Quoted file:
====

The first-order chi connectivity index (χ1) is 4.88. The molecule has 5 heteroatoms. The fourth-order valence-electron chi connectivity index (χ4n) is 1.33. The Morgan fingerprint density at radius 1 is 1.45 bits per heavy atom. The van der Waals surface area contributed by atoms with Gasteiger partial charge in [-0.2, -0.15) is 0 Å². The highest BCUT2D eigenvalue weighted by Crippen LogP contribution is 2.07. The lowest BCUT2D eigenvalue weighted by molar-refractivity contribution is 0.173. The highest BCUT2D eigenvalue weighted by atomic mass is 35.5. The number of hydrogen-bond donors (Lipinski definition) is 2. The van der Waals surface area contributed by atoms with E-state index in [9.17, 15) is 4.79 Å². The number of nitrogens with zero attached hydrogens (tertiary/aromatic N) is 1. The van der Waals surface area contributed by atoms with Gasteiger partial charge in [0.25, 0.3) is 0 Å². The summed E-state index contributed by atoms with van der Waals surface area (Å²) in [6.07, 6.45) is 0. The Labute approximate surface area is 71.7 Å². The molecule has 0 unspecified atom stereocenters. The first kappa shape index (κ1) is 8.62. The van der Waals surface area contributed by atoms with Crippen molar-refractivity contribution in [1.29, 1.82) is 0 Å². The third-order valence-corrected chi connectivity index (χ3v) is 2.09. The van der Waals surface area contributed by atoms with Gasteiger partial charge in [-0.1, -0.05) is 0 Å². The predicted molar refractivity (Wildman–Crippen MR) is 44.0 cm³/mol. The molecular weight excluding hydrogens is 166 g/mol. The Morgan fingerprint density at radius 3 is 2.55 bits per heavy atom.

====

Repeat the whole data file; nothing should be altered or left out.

The first-order chi connectivity index (χ1) is 4.88. The molecule has 5 heteroatoms. The fourth-order valence-electron chi connectivity index (χ4n) is 1.33. The Morgan fingerprint density at radius 1 is 1.45 bits per heavy atom. The van der Waals surface area contributed by atoms with Gasteiger partial charge in [-0.2, -0.15) is 0 Å². The highest BCUT2D eigenvalue weighted by Crippen LogP contribution is 2.07. The lowest BCUT2D eigenvalue weighted by molar-refractivity contribution is 0.173. The highest BCUT2D eigenvalue weighted by atomic mass is 35.5. The number of hydrogen-bond donors (Lipinski definition) is 2. The van der Waals surface area contributed by atoms with E-state index in [9.17, 15) is 4.79 Å². The number of nitrogens with zero attached hydrogens (tertiary/aromatic N) is 1. The van der Waals surface area contributed by atoms with Gasteiger partial charge in [0.25, 0.3) is 0 Å². The summed E-state index contributed by atoms with van der Waals surface area (Å²) in [6.07, 6.45) is 0. The Labute approximate surface area is 71.7 Å². The molecule has 0 unspecified atom stereocenters. The first kappa shape index (κ1) is 8.62. The van der Waals surface area contributed by atoms with Crippen molar-refractivity contribution in [1.29, 1.82) is 0 Å². The third-order valence-corrected chi connectivity index (χ3v) is 2.09. The van der Waals surface area contributed by atoms with Gasteiger partial charge in [-0.1, -0.05) is 0 Å². The predicted molar refractivity (Wildman–Crippen MR) is 44.0 cm³/mol. The molecular weight excluding hydrogens is 166 g/mol. The Morgan fingerprint density at radius 3 is 2.55 bits per heavy atom.